Equity vs. Debt Financing: What to Consider

Whether you’re crafting an initial business plan, expanding into new markets, or focused on meeting this week’s payroll, solid funding decisions can keep your company on the right trajectory.

In addition to cash generated by operations, small businesses often get infusions of cash from two primary sources: equity and debt. Which type of financing makes the most sense for your business? Take a look at the possible pros and cons of each:

Equity Financing
  • No interest. Unlike a loan, the company isn’t paying for the use of money.
  • No immediate repayment. You’re not required to pay investors until the business generates a profit.
  • Expertise and connections. With investors who possess experience and contacts in your industry, you can gain assistance with operational decisions, strategic planning and networking.
  • Lost independence. If your uncle contributes hard cash, he may want a significant role in decision-making —whether or not he understands the business.
  • Longer funding cycle. Pitching your venture to friends and family or sharing the business plan on crowdfunding sites may not generate cash quickly enough to meet your needs.
  • Complicated relationships. No matter how specific your explanations, contributors may be dismayed if they fail to get expected rewards.
Debt Financing
  • Many available sources. Your business can borrow funds from banks, suppliers, friends and from strangers through crowdfunding sites.
  • Many debt structures. You can borrow a lump sum or create a line of credit. You can vary the repayment terms and structure the interest rate as fixed or variable. If you are willing to do the math, you can determine the best structure for your needs.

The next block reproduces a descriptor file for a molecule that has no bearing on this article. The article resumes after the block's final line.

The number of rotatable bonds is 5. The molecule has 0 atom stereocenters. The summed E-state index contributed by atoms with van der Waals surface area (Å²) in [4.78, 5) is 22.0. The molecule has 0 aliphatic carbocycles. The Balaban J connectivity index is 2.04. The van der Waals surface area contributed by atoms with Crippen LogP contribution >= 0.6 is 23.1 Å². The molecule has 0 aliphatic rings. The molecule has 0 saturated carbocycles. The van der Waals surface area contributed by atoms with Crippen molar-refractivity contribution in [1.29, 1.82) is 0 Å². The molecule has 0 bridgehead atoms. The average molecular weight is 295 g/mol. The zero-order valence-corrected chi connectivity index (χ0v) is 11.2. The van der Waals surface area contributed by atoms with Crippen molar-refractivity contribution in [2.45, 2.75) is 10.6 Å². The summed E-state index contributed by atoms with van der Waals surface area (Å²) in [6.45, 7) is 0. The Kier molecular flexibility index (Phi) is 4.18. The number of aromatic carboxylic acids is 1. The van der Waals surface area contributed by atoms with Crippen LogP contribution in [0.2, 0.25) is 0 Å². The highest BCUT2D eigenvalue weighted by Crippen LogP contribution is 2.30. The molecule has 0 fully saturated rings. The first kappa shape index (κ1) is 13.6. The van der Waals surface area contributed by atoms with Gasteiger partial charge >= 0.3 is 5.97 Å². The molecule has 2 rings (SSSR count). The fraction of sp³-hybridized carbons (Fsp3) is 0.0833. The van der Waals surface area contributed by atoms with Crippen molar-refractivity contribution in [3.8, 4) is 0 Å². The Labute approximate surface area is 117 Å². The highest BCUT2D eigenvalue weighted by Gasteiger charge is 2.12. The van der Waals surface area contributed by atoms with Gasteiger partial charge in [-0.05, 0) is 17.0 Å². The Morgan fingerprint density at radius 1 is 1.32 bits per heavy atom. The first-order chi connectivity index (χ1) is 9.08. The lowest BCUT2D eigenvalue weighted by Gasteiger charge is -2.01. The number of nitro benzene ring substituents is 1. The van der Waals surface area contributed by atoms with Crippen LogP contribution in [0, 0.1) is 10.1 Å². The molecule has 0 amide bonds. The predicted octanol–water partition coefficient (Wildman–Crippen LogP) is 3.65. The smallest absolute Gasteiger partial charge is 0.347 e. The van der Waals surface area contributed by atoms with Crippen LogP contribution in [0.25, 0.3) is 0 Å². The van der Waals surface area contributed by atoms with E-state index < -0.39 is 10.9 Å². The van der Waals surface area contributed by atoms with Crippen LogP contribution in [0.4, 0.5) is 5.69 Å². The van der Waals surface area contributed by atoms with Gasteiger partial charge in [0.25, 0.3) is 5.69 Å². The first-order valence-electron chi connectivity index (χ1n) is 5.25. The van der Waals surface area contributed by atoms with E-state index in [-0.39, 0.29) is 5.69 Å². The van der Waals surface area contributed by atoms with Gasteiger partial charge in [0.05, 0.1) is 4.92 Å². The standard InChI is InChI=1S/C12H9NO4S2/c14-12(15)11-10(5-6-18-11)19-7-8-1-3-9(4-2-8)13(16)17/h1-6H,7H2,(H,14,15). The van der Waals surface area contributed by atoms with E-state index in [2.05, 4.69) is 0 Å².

• No dilution of ownership. Unlike equity, you are not giving up your ownership to bring in funds for your business.
  • Interest charged. You pay for the privilege of getting the money. And it is not just interest, there are often fees involved. This is especially true when using programs like SBA (Small Business Association) loans.
  • Sometimes hard to qualify. Lending officers will scrutinize your credit score and financials before agreeing to loan money, especially for a startup business. Even worse, qualifications don’t end after you receive the money. You must often meet ongoing loan covenants or the lender may call the note or require collateral.
  • Security required. Banks will want personal guarantees and security when they lend money. This can make it more difficult for you to make other business decisions.
Questions to ask when considering finance options

When determining which available financing options are the most suitable for your business, consider asking yourself these questions:

  • How much money does the company really need? Cash flow must support loan payments. Run detailed projections to determine whether you’ll really need that funding for additional equipment.
  • Can the business qualify for a loan or line of credit with reasonable terms? Some lenders may gladly offer funding, but if the interest rate is exorbitant or the terms are otherwise onerous, beware.
  • Am I willing to relinquish a measure of control? Some investors make great business partners. Others may want or expect certain levels of control. Figure out how much control you’re willing to share.

While your financing choice will ultimately depend on what’s available to your business, understanding the nuisances of both debt and equity financing will help guide you in making a more informed decision.


Equity vs. Debt Financing to keep your company on the right trajectory


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